Mergers and acquisitions (M&A) are a business tool for consolidating two or more entities into a single monolithic unit so as to make them strong, efficient and easy to survive. M&A protects a weaker entity from an existential crisis when merged with a stronger entity. M&A has several advantages. It enhances competitiveness, efficiency and profit-making capacity. At the same time, it reduces operating and IT cost, for example.
The concept of M&A emerged in the USA in the 1980s. The importance of this process has been highlighted by the Asian financial crisis of 1997-98 and the global financial crisis of 2007-08. After these crises, banks paid heed to setting up resilient financial systems and enhancing and strengthening risk management capacity. In consequence, regulations on capital increase and M&A of banks and financial institutions (BFIs) were introduced across the world. The waves of M&A have also been felt in the Nepali banking sector.
Nepal’s banking sector was unfledged till the 1980s. At the time, there were only state-owned banks. With the adoption of liberalisation and open market economy policies, banks began to emerge in the private sector. After the restoration of multi-party democracy in the 1990s, the banking sector underwent a sea change; one bank after the other was opened in the country. Despite exponential growth, the banking sector is fraught with problems relating to low turnover, fluctuating interest rates, wide interest rate spread, inefficient management and shortages of funds for big projects.
In order to stem the mushrooming of BFIs, the Nepal Rastra Bank (NRB) introduced the merger bylaws policy in 2011 to enhance the capacity of commercial banks. At the time, it was surmised that foreign banks would enter the Nepali market and that it was not possible for Nepali banks to compete with these banks with the existing capacity. Accordingly, various regulatory provisions such as the Acquisition Bylaw of 2013 were announced. The bylaw was integrated into the Merger and Acquisition Bylaw of 2016.
The monetary policy of 2015-16 made a landmark announcement that the paid-up capital of a commercial bank would have to be increased to Rs. eight billion from Rs. two billion. The NRB also offered incentives and concessions for the merged banks such as relaxation in maintaining the CRR and CCD, enabling them to have additional liquidity, increase lending and expand business. Besides, the merged banks were offered relaxation in sectoral lending targets so that they could focus on profitable sectoral lending rather than meeting regulatory requirements.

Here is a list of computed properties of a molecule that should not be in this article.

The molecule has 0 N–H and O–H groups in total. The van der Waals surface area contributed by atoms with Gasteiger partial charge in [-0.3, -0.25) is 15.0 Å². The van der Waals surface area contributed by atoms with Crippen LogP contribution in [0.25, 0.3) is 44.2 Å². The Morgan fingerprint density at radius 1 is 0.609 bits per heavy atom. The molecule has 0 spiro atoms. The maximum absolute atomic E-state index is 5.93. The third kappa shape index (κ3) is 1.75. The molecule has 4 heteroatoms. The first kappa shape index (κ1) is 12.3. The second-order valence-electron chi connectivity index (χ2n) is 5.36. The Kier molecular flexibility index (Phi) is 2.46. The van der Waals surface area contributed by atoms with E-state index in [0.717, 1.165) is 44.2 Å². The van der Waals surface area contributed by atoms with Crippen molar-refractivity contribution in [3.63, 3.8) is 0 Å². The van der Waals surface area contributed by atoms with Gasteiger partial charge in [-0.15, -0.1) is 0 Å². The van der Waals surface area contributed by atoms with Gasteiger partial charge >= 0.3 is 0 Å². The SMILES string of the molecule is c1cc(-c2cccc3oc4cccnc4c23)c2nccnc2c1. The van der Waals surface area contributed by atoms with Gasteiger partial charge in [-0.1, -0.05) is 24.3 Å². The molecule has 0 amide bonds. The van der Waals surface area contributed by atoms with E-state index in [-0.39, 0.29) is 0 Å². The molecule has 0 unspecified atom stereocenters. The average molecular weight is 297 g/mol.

The policy announcement of increasing the paid-up capital was intended to indirectly persuade commercial banks to merge. But most banks increased their paid-up capital through the issuance of bonus shares and rights shares. However, the process of M&A is gradually going on. In 2012, there were 32 commercial banks. Now, the number of commercial banks stands at 22. It is gratifying to note that commercial banks have realised the importance of M&A. When there are many financial players in the market, it is natural for unhealthy competition to raise its ugly head. The banks try to attract more and more depositors by offering high rates on interest.
Loans may be disbursed haphazardly in the hope of making huge profits. A huge volume of loans in the unproductive sector may give rise to bad loans. Through M&A, financial intermediation cost can be retrenched; banks can be made strong and efficient; and lending capacity can be enhanced. When it comes to financing big projects, either consortium lending has to be resorted to or foreign aid or grants have to be solicited. When there are banks with enhanced lending capacity, such banks can invest in big projects. Investments in big projects will lead to an increase in national production. M&A also helps in enhancing risk management capacity and decreasing management cost.
It may not be reiterated that the banking sector is one of the most regulated sectors. The NRB is of the view that given the size of the population and the economy, the number of commercial banks is colossal. The country needs just 12 to 15 banks. When there are fewer banks, it will be easier for the NRB to supervise them. Recently, Global IME Bank and Century Bank, Prabhu Bank and Bank of Kathmandu and Nepal Investment Bank and Mega Bank have merged. In the pipeline are Himalayan Bank and Civil Bank and Sunrise Bank and Laxmi Bank. The AGM of Himalayan Bank has approved the acquisition proposal. The NRB has urged Sanima Bank and Machhapuchchhre Bank to merge. Likewise, Siddharth Bank, Prime Bank, Citizens Bank and Everest Bank have also been urged to merge.
The merger policy was pushed by the then governor Chiranjivi Nepal. He introduced the big merger policy with incentives. His successor Maha Prasad Adhikary has also prioritised the merger process. The policy is compatible with international practices that aim at making commercial banks competitive and capable of making huge investments in lending. In a least developed country like ours, funding for big projects is always a problem. When there are 12-13 commercial banks with a huge capital and lending base, the county will not have to look up to donor countries or agencies for mobilisation of funds for big projects. Big projects are required for expanding the economy.
The waves of M&A are now sweeping across the banking sector. The merger policy introduced by the NRB has paid off as more and more commercial banks are showing zeal for M&A. Given the enthusiasm shown by the banks about it, the desired outcomes of the merger policy, i.e., reducing the number of banks as per the size of the population and the economy, will be met soon and the banking sector will have more stability and credibility.
(Maharjan has been regularly writing on contemporary issues for this daily since 2000.)